Q: Here is a very heavy, 17-inch tall Indian mask carved out of a hunk of wood. What do you think… is this piece ethnographic or tourist? Nate, 560
A: Ethnographic Indian for sure. But I don’t know where in India it is from or what use it was intended for. I hope someone will help us out. I can find no books on Indian masks. It surprises me that so little interest is shown in Indian masks. It is the second largest country in the world and it has a very rich history of folk art. Interest in these traditions may start soon, just as it has recently in China.
Bob, I have since found out that this is S. Indian. It is a Hindu mask. Its of no surprise since S. India sits just above the Island of Sir Lanka that this mask has alot of characteristics of Sri Lanka such as the square peg-holes on the sides that would have at one point attached some sort of “wings” as typically seen on Sri Lankan masks. Its also deep carved, heavy, and over-sized as many of those are. To my knowledge its mid-century, probably 1960s.
We are getting a little closer on this mask. If someone knows about a book or website with a lot of info on Indian masks, please let us know.
I know well this kind of mask , it is coming Rajbansi , Dhimal tribes from Orissa . These masks are still used but less and less for Ramayana plays. Cotation mid century is correct but it might much more older as these masks are often repainted. Looking at the inside gives a better idea. I agree that with the little interest of collectors …but the good side is that you can found very interesting mask for reasonable price
Books : Unknown Master pieces of Indian Folk and Tribal art by Subhashini Aryan ISBN 81-901933-0-9
World of other faces indian masks by Jiwan Pani Publication Division ministry of information Gov of India , no ISBN
On my not commercial blog there are information and pictures, in Mechinagar, a Nepalese village border line with India, there is an indigenous cultural festival dedicated especially to the culture of the Rajbansi people. http://ethnoflorence.skynetblogs.be/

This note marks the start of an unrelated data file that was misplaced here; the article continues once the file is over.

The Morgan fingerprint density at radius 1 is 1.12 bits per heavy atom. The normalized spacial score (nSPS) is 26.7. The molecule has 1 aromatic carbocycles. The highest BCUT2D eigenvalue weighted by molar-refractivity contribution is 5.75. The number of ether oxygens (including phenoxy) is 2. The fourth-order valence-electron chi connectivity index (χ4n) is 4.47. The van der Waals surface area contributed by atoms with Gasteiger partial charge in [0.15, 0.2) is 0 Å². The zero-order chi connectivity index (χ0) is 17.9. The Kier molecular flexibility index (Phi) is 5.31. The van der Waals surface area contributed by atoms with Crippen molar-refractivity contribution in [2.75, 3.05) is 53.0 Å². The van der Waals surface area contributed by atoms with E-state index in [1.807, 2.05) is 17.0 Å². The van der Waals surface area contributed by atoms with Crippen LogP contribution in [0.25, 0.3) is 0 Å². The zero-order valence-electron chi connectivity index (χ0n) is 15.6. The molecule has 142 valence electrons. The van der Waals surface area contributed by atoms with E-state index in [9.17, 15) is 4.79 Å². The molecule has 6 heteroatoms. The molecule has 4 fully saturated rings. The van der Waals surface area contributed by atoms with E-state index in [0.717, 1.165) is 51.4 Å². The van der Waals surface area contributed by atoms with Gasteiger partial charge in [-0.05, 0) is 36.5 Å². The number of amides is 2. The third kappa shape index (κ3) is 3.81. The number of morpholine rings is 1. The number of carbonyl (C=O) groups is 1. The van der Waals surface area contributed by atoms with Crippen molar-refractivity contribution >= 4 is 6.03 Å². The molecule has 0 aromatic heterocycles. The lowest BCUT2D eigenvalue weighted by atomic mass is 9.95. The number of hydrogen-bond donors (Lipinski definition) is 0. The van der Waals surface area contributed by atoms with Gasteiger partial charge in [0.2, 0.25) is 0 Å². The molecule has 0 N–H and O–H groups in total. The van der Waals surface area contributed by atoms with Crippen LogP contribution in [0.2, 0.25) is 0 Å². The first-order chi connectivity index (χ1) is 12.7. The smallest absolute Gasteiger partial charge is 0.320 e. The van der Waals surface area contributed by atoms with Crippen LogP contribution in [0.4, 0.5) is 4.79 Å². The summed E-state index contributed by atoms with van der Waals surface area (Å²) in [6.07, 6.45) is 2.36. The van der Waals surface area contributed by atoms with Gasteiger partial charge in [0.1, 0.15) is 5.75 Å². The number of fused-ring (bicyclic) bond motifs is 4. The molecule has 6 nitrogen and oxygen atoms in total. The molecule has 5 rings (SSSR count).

I saw a mask very similar to this mask when I was researching other types of Indian masks. Apparently, this mask represents living spirits of the dead that remain in the over world. I would say 1970s ethnographic.
This mask comes from Southern Nepal border with India, made and used by Rajbansi people during the story telling of the Ramayana. Jean Pierre, above, was absolutely right. I have been collecting masks from the Himalayas since 1979 and have over 100 pieces from this same area in my collections. The mask you have is old, probably late19th/early 20th Cent and the paint is of course new. That is what people would do. Villagers would repaint their sets of masks regularly before the festival and story telling.
This particular mask looks like Ravana (the bad King of Lanka who kidnapped Sita, wife of Ram – the story of Ram-ayana) imitating the God Shiva during one of the long and complicated battles of wits.
Typical mask, beautiful and strong, genuinely old and very decorative.
Indian TV channels show the Ramayana regularly. There are digital special effect that people love much better than the old story told with masks and musicians in small communities of Southern Nepal and India.
Masks from this area are very undervalued, not just financially, but certainly culturally, which is a great shame. It is more and more difficult to find old genuine masks as they are rarely used nowadays and few are still made today (that will be antiques tomorrow). There are more and more fakes appearing on the market in Kathmandu, Nepal, making their way to the West. Beware.
It is a great shame, but Life goes on.
I hope this is useful. All best wishes. Alain